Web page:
With Tejada driving, O's will be hard to pass

July 14, 2005|By John Eisenberg

THREE YEARS ago, there was almost no chance of Miguel Tejada being recognized as the best shortstop in the American League. His competition included Derek Jeter and Nomar Garciaparra - major market superstars - and Alex Rodriguez, the highest-paid player in the major leagues.

But Tejada kept playing and excelling, and the baseball world now views him differently. He isn't a caddie for his better-known rivals; he is widely regarded as the AL's best shortstop and one of the game's best players, period.

The latest validation of his higher standing has come in recent weeks. Tejada was voted the AL's starting All-Star shortstop ahead of Jeter (Garciaparra is now in the National League; Rodriguez a third baseman) and collected the game's MVP award Tuesday night.

His rise among the pantheon of shortstops illustrates his talent, innate steadiness and the firmness of his resolve. Prevailing over Jeter, Garciaparra and Rodriguez was a long shot, but he did it.

It is against that backdrop that the second half of the Orioles' 2005 season, which begins tonight, looks the most promising.

When the season began, the Orioles' chances of making a playoff run seemed absurdly small, about the size of Tejada's chances of becoming the starting All-Star shortstop a few years ago.

But the Orioles are surprisingly in the running with Tejada and Brian Roberts leading the way, and given Tejada's track record, it's a mistake to dismiss their chances as impossible.

Yes, the Red Sox and Yankees have larger payrolls and more players accustomed to winning, but the Orioles have Tejada, and that at least makes it a fight, if not an entirely fair one.

Of course, Tejada alone can't take them where they want to go; a long list of other things have to go their way. The front office has to make a trade for a dependable starting pitcher. Pitcher Erik Bedard and catcher Javy Lopez have to come back strong from the injuries that have limited their availability. The pitching staff needs to recover from its recent crisis. It would be helpful if Sammy Sosa started hitting.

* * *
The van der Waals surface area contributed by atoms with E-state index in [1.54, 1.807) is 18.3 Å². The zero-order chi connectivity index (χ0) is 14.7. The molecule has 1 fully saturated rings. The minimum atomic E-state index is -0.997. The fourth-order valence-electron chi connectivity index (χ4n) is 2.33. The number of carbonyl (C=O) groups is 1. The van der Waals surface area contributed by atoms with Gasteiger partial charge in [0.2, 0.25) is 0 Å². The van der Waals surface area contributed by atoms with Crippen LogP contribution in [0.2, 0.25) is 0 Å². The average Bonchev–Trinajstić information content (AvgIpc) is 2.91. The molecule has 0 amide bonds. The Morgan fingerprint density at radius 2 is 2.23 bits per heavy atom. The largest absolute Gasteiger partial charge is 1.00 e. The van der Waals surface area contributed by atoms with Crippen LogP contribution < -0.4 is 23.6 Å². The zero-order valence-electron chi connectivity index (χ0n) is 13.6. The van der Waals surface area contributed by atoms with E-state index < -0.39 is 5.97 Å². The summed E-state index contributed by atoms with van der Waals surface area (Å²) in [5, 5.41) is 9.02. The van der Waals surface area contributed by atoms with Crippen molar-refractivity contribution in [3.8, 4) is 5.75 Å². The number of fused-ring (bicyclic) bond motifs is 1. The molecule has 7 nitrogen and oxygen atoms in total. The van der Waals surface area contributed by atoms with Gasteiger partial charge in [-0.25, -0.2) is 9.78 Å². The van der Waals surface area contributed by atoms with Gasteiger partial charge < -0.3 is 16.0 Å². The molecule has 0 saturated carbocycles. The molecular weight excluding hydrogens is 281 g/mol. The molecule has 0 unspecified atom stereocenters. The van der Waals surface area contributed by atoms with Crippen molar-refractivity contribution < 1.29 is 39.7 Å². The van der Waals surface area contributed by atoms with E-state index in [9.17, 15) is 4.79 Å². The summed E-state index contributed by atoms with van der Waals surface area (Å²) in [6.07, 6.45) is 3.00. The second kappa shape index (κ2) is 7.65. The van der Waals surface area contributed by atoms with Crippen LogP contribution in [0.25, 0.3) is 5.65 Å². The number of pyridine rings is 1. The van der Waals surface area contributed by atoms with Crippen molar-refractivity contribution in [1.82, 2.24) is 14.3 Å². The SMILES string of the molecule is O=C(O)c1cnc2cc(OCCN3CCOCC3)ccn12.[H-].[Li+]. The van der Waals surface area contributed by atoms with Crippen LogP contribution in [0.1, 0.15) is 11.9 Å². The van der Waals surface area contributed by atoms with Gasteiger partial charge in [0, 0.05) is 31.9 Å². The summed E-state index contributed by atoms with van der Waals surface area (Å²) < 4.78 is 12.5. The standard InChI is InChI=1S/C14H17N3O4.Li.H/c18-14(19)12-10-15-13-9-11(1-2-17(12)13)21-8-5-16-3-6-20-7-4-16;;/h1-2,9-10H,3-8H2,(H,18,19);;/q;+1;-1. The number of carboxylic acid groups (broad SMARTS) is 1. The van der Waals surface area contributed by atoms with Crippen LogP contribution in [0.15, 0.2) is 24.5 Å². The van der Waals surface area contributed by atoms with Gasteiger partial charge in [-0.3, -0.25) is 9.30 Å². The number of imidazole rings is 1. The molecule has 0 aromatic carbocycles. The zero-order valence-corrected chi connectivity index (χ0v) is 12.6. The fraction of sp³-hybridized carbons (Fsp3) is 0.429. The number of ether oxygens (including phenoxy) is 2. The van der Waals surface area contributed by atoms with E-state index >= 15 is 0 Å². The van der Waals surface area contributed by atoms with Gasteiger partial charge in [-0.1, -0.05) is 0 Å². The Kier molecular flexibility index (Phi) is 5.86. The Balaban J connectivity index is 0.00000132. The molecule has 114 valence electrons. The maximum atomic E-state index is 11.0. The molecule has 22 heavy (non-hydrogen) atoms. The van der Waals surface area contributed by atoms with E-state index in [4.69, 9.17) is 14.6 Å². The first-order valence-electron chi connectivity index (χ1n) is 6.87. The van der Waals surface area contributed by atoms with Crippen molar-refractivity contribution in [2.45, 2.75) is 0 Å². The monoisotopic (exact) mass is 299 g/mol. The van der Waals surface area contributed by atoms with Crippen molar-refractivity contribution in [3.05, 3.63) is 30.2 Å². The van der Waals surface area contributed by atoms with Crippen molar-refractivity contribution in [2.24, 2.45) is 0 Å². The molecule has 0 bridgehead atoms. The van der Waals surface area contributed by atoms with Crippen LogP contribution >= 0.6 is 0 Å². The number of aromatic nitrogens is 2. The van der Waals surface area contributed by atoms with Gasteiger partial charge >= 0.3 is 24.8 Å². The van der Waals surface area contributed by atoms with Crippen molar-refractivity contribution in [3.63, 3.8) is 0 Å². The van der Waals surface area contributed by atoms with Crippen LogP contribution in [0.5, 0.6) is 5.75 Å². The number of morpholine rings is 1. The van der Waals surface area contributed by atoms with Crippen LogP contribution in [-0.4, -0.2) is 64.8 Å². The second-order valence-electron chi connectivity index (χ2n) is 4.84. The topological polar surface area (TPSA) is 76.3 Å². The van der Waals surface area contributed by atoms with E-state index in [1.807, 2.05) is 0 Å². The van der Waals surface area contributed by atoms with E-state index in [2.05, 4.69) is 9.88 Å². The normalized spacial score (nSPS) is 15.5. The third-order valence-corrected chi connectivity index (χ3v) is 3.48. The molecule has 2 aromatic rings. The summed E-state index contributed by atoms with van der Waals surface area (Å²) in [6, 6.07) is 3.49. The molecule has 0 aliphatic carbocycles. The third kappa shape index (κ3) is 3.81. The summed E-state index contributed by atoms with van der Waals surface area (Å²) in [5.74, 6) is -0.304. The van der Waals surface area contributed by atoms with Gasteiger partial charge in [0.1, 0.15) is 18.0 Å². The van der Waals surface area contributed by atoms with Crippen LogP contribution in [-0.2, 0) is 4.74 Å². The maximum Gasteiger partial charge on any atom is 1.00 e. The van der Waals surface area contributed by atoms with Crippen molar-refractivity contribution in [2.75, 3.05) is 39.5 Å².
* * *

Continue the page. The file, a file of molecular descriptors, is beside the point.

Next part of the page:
But as long as some (or most) of those things break right around him, Tejada can carry the Orioles into September as legitimate contenders. His will is that forceful.

He just keeps playing and hitting, and good things seem to happen.

Let's be clear: The Orioles are his team, no one else's. As brilliant as Roberts has been this season, Tejada is the team's MVP, heart and soul.

Some teams take on the personality of their manager, but the Orioles resemble the ebullient Tejada, not low-key Lee Mazzilli.

You didn't see players from any other team showing off their favorite handshakes, hugs and bumps in the All-Star dugout, as Tejada, Roberts and Melvin Mora did Tuesday night.

The Orioles' collective personality was anywhere from inoffensively bland to outright grim during the losing years before Tejada arrived as a free agent for the 2004 season, but he has engineered a makeover as startling as it is essential to the team's improved record this year.

Their clubhouse is just a louder, happier place to be, and anyone who doubts the connection between that and the improved record is mistaken.

The Red Sox had to reinvent their culture before they could accomplish what they did last year; they were paranoid, unsmiling and defensive for years until they became "idiots" - and then World Series winners.

The Orioles were not as depressed as the Red Sox after just seven straight losing seasons as opposed to 86 years without a world championship, but they clearly needed to purge the losing culture that had set in.

Tejada has attacked it from the moment he put on the Orioles uniform, endlessly chattering and encouraging and famously declaring at one low point in 2004, "I am not a loser."

No, he is not.

And he is slowly, steadily pulling the Orioles up to where he resides.

The symbolic turning point came at the All-Star break a year ago, where Tejada improbably won the Home Run Derby - precisely the kind of individual accomplishment that had come to define the Orioles during the losing years when Cal Ripken's various feats were all they had to trumpet.

Tejada said he hoped his Derby win would show his teammates, then 11 games under .500, that they could win.

Since he uttered that team-first comment, the Orioles have played .537 baseball, going 88-76 in the second half of 2004 and first half of 2005.

Yes, they still have problems, holes, pitching issues. Things could come apart.

But with the indomitable Tejada around to shoulder their effort to contend, they have a chance.

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